Published on November 27th, 2016 | by Jim Lee0
Further progress with the Royal Air Forces modernisation process
On 18th November, the UK Ministry of Defence announced that the structure of a 3 bay hangar, for in-depth maintenance of its Airbus A400M Atlas C1 aircraft fleet, had been completed at RAF Brize Norton. The Defence Infrastructure Organisation (DIO) contracted Balfour Beatty to complete the work on the maintenance repair and overhaul facility, at a cost of £42 million (around €49.45 million). RAF Brize Norton is the Royal Air Force’s largest station and is home to its air transport and air-to-air refuelling fleets.
The RAF will operate 22 A400M Atlas aircraft, replacing the versatile C130 Hercules, in support of the deployment of the Joint Rapid Reaction Force. The 45 metre (147.64 ft.) long aircraft can carry 25 tonnes of cargo, for more than 2,000 nautical miles (3,704 km) and has a wingspan of nearly 42.5 metres (139.44 ft.). It will enable the RAF to support all three services and be interoperable, whilst having the ability to operate from short, unprepared landing strips and also performing at both low level (150 ft./45.72m above ground level) and high altitude (up to 40,000ft./12,192m); ensuring the deployment of conventional and high readiness forces and equipment directly into the operational area.
The RAF took delivery of the first of Atlas aircraft, ZM400 (c/n 015) on 17th November 2014, and it took delivery of its most recent aircraft, its 11th, ZM411 (c/n 039), on 28th October. Earlier, ZM409 (c/n 034), was delivered on 16th September. Since coming into service in March 2015, the A400M has already provided mission support by flying operational cargo to RAF Akrotiri.
The finished structure of the new hangar includes three separate bays to hold three A400M Atlas aircraft, as well as the C17 Globemaster and the A330 Voyager, when static. It also has a ground equipment store, engine and tyre bays and a 3 storey office and amenities block. At 28 metres (91.87 ft.,) high, the hangar covers 24,000 m² (258,334 ft²) and used 3,200 tonnes of steel to construct. The roof houses 600m² (6,458.4 ft²) solar panels to provide up to 70 kilowatts of electrical power.
Defence Equipment and Support (DE&S) will now complete a six month ‘fit out’ of the interior, before the building becomes operational, early next year.
UK and Norway agree new cooperation on Maritime Patrol Aircraft
UK Defence Secretary Sir Michael Fallon announced that the UK and Norway would work closer cooperation on Maritime Patrol Aircraft, including in reducing costs and increasing operational effectiveness, during a visit to Norway’s Joint Headquarters, Bodø, close to the Arctic Circle, on 10th November.
He also visited Bodø Main Air Station, home of two F-16 squadrons, and a squadron of Search and Rescue Sea King helicopters, where, with his Norwegian counterpart, Ine Marie Eriksen Søreide, he signed a new agreement, on host nation support for UK exercises, in the country. The agreement further increases the UK and Norway’s ability to exercise, train and operate together. The Defence Secretary welcomed the fact that British armed forces undertake yearly winter training in Norway, particularly 3 Commando Brigade in Harstad and Evenes and elements of Joint Helicopter Command at Bardufoss.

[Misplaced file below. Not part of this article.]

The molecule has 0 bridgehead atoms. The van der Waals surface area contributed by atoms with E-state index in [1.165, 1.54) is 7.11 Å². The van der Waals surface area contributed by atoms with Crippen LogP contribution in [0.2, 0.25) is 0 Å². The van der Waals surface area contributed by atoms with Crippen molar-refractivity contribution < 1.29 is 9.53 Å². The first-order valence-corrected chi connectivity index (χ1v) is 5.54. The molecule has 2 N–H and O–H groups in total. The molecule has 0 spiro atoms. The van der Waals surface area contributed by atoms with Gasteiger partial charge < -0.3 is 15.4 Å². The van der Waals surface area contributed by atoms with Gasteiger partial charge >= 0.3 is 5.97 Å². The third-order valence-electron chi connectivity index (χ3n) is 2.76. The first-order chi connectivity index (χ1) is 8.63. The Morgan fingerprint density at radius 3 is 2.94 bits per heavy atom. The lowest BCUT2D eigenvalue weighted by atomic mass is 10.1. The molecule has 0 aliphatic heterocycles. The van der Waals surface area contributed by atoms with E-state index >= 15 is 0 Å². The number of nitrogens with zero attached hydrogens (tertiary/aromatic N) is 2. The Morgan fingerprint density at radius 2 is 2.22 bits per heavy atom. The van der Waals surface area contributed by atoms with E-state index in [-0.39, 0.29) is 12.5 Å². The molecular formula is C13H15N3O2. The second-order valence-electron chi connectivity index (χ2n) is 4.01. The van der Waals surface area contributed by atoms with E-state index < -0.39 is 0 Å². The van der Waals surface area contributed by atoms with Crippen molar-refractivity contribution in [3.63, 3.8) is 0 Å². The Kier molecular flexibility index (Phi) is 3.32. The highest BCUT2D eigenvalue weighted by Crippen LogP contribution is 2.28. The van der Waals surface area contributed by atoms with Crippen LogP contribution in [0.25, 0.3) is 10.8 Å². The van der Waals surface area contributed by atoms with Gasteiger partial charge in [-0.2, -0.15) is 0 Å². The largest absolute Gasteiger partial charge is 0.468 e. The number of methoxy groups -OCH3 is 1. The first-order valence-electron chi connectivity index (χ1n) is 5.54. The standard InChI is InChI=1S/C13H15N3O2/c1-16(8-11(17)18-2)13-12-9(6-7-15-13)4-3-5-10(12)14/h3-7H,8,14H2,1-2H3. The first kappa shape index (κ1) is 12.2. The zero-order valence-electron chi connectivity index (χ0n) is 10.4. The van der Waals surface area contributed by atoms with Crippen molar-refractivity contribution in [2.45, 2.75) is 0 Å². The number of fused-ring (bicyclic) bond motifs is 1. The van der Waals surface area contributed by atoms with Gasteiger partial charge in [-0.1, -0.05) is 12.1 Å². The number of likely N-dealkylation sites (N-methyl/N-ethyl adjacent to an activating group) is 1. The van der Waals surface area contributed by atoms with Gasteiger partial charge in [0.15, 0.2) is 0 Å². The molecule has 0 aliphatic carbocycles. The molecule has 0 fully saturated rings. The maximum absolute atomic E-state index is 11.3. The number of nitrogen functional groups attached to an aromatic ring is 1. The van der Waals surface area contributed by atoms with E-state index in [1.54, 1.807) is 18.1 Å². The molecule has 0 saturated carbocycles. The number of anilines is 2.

He arrived in Norway following meetings with the Northern Group countries, the previous day, in Copenhagen, where he reaffirmed the UK’s commitment to European defence.
As part of last year’s Strategic Defence and Security Review, the UK announced that it would procure nine Boeing P8 MPA and deal was sealed at the Farnborough air show on 11th July (see here). The new capability, which will be based in Scotland, will allow for enhanced situational awareness in key areas such as the North Atlantic, and will also further increase the protection of the UK’s nuclear deterrent and the UK’s two new aircraft carriers.
Work on the UK’s MPA programme is progressing well, including the investment on infrastructure in Lossiemouth in Scotland, where the new aircraft will be based. Former armed forces personnel who previously served on UK Nimrod are also re-joining the RAF to help operate the future P-8s. 12 have recently re-joined and more will re-join in the future.
UK chosen as a global F-35 repair hub
On 7th November, the MoD announced that the UK has been chosen by the F-35 Programme Office to be a global repair hub providing maintenance, repair, overhaul and upgrade services for F-35 avionic and aircraft components. Over the lifetime of the programme, components for hundreds of European-based F-35 aircraft will be serviced and maintained in North Wales.
The F-35 maintenance programme will generate millions of pounds and support thousands of jobs in North Wales, with the potential to unlock more than £2 billion (around €2.36 billion) of future F-35 support revenue, for the UK defence industry, over the lifetime of the programme. This will help sustain thousands of high tech jobs and skills. The work will involve maintenance and repair of systems for the F-35 aircraft, including electronic and electrical components, fuel, mechanical and hydraulic systems, and ejection seats.
The winning UK solution will be based on an innovative partnership enterprise between Defence Electronics & Components Agency (DECA), BAE Systems and Northrop Grumman, supported by key F-35 Original Equipment Manufacturers. The work will be centred at the UK Government-owned, Defence Electronics & Components Agency (DECA), based at MoD Sealand, in North East Wales.
The North Wales maintenance site already supports around 400 jobs with thousands more in the wider supply chain – these will be sustained and grown over the coming years as a result of this announcement. MoD Sealand is a perfect location for maintenance work on this scale and the Defence Secretary is confident that they will see further investment locally for the aerospace industry in Wales.
The new global avionic and aircraft component repair service is expected to be operational from early 2018.
First two Grob Prefect T.1s for the Royal Air Force delivered